Page:Item 5 1853.pdf/213

From Historical Hastings
This page has been proofread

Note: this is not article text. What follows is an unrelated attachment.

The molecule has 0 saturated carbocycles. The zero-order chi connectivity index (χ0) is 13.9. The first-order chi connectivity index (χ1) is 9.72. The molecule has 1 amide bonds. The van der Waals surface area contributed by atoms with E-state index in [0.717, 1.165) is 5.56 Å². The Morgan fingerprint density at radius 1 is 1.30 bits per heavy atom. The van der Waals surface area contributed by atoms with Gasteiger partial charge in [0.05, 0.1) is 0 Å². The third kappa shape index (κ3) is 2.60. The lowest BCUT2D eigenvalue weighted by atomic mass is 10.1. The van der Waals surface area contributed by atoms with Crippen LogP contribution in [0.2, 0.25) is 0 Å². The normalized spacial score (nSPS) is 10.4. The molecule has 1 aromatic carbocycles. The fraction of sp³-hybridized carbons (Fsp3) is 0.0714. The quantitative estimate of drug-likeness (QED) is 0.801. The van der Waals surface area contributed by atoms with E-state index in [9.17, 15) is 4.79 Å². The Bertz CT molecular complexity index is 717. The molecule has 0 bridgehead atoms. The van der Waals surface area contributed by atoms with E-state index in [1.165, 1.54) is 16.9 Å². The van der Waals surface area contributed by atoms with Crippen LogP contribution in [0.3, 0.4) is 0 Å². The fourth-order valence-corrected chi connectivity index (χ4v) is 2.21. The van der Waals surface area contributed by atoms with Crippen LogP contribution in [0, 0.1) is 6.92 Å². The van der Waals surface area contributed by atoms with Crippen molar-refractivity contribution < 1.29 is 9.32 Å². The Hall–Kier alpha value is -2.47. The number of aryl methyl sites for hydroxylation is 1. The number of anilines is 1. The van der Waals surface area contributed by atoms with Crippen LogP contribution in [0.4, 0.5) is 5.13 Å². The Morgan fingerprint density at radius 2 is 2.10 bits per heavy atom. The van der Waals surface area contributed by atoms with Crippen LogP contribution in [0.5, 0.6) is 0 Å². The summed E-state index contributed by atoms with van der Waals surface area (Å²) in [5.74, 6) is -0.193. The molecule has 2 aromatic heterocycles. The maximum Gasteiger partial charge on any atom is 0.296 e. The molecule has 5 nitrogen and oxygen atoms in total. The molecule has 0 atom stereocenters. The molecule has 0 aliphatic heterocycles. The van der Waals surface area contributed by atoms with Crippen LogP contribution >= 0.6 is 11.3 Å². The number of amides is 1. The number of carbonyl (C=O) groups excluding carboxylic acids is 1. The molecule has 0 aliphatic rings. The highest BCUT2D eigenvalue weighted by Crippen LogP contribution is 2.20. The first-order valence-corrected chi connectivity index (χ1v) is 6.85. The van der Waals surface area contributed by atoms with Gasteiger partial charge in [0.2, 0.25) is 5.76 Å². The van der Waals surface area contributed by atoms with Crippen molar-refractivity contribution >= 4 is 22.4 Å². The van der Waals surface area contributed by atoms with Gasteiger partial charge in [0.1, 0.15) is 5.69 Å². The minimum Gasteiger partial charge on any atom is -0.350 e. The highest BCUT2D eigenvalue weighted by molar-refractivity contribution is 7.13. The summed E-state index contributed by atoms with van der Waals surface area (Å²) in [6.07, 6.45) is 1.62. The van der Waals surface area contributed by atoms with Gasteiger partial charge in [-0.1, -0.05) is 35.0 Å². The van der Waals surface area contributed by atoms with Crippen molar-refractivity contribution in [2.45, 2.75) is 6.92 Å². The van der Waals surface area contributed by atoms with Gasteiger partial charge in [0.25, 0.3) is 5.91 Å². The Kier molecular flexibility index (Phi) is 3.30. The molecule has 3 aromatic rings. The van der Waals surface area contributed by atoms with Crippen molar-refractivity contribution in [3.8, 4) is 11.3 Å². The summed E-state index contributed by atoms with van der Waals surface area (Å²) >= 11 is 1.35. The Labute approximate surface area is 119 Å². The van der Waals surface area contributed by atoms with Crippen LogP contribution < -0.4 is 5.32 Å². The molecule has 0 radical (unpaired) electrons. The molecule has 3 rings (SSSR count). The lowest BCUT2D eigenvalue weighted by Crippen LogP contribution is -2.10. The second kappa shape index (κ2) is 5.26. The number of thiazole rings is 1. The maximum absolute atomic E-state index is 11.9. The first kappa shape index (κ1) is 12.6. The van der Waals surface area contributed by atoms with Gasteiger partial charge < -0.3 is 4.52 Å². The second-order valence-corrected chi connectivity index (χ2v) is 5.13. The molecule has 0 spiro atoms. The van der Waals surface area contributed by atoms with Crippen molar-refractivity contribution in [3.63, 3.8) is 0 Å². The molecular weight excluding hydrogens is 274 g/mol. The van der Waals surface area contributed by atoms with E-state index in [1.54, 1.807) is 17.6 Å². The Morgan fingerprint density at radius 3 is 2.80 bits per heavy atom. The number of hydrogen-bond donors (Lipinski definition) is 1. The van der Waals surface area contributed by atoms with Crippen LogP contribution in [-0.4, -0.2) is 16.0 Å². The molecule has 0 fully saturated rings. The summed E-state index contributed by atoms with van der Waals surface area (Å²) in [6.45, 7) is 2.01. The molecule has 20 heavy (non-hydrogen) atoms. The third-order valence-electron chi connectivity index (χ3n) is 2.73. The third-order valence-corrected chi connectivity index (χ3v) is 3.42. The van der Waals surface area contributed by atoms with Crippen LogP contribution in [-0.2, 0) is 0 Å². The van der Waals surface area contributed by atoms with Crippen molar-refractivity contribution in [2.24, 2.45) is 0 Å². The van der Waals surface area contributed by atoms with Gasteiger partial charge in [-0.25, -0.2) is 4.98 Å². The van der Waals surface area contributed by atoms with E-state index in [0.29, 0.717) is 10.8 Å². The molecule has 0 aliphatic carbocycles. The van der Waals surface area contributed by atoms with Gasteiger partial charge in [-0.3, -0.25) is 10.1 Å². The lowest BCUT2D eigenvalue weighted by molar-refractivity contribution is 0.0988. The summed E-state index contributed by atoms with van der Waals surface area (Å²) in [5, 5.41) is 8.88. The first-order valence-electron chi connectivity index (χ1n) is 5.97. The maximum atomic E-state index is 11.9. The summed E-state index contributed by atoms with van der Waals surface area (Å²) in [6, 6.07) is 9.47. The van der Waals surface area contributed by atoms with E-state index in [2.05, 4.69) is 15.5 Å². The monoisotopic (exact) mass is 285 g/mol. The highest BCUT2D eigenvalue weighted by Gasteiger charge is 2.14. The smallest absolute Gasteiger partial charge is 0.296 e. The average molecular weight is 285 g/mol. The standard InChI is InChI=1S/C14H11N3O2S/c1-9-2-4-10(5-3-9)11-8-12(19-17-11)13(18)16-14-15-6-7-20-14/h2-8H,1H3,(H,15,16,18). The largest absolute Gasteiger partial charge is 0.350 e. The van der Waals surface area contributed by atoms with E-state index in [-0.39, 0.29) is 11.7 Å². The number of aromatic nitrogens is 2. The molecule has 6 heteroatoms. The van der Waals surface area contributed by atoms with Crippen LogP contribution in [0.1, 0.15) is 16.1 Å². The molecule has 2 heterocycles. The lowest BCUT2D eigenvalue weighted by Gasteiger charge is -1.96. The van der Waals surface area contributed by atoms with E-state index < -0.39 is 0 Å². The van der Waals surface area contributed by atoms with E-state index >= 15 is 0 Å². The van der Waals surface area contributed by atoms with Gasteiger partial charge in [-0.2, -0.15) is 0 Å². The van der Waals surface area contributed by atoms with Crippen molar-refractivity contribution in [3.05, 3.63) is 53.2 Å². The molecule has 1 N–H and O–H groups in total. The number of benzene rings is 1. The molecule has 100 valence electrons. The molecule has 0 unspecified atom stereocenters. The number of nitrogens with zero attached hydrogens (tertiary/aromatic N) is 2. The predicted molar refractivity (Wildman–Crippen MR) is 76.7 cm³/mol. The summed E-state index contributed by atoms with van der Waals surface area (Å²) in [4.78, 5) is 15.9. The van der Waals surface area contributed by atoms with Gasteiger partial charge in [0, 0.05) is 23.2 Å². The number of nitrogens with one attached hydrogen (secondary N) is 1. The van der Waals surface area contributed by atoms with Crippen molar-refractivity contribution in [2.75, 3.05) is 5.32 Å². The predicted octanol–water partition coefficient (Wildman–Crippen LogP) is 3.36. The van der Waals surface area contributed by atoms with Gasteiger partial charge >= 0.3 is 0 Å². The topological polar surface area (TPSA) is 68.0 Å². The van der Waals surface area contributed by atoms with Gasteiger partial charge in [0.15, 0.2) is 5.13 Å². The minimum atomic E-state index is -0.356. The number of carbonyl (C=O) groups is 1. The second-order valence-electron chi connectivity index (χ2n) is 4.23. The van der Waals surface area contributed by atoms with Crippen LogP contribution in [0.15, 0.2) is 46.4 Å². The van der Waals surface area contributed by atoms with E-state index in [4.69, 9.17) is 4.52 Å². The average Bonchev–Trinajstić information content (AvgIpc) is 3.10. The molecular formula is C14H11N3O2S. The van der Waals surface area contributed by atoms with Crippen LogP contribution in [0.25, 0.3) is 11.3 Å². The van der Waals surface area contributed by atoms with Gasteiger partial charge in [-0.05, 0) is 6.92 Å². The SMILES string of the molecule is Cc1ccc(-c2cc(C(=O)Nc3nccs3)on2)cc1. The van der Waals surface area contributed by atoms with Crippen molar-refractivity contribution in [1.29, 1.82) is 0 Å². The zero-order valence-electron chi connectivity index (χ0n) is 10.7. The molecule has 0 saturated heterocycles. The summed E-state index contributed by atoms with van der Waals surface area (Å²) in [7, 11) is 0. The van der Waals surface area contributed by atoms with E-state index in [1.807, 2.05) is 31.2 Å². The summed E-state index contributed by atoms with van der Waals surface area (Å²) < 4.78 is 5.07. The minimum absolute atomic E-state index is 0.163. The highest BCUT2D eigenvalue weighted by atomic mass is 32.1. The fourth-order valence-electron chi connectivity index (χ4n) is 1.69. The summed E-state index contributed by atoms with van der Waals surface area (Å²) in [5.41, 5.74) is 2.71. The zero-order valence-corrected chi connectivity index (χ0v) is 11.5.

with a seies(sic) of acts of misconduct, commencing in May, 1854. After that date he frequently exhibited himself in a state of intoxication, not only in his own parish, but also at Hastings and Rye. On the 24th of June he went in his own private yacht to Folkestone and put up at the Hotel de Paris, where he and his crew got drunk. In the following September he sailed over in his yacht to Boulogne and made a stay of three days at the Hotel Bedford, during the greater part of which time he was in a state of inebriety. On the 2nd of August he gave a feast at the Rectory to the school children, and was then intoxicated. At the end of the same month he gave a party to his yachtsmen and some men of the Prentive(sic) service at the “William the Conqueror” at Rye, when he again transgressed the bounds of sobriety. On Xmas Eve he was again drunk at the Rectory, and on that occasion he put his arms around the waist of his maid-servant and endeavoured to induce her to dance with him. On the 1st of January, 1855, he invited several of his poorer parishioners to dine with him, when he was again drunk. On the 6th while returning in his carriage from a neighbouring clergyman’s, he had an altercation with a waggoner, whom he assaulted; and on the 3rd of the following month, he was fined by the Hastings magistrates for violence. On another occasion he attempted to give a tradesman an order for “infernal” coals, but was unable to do in consequence of his drunken condition; and on several occasions he was refused by the officials at the railway station to travel on the line. On the 10th of March he landed at Folkestone from a steam packet dressed as a sailor, and attended by a servant in livery. He went to the station, and being refused tickets, he said “I am Bob West, a captain in the Navy. I’ll let you know who I am; damn you, I’ll have the coat off your back.” Shortly after, he went to the harbour-master, and demanded of him “Do you consider me beastly drunk?” The reply was in the affirmative, and he was advised to go to his hotel and keep quiet. On the 19th of the same month, he presented himself in a drunken condition before the school children. In the same month he visited a female parishioner who lay dying, and even then he was intoxicated, and when he came down stairs he expressed himself in terms of levity and impropriety before the family. He offered to supply her with wine, and gave some money to one of her daughters for that purpose, but as she was going out he threw his arms around her and attempted to kiss her. Many other instances of impropriety were detailed, in answer to which the reverend gentleman merely put questions to the witnesses. The learned judge did not wish to press greatly on the consel(sic) for Mr. West, but-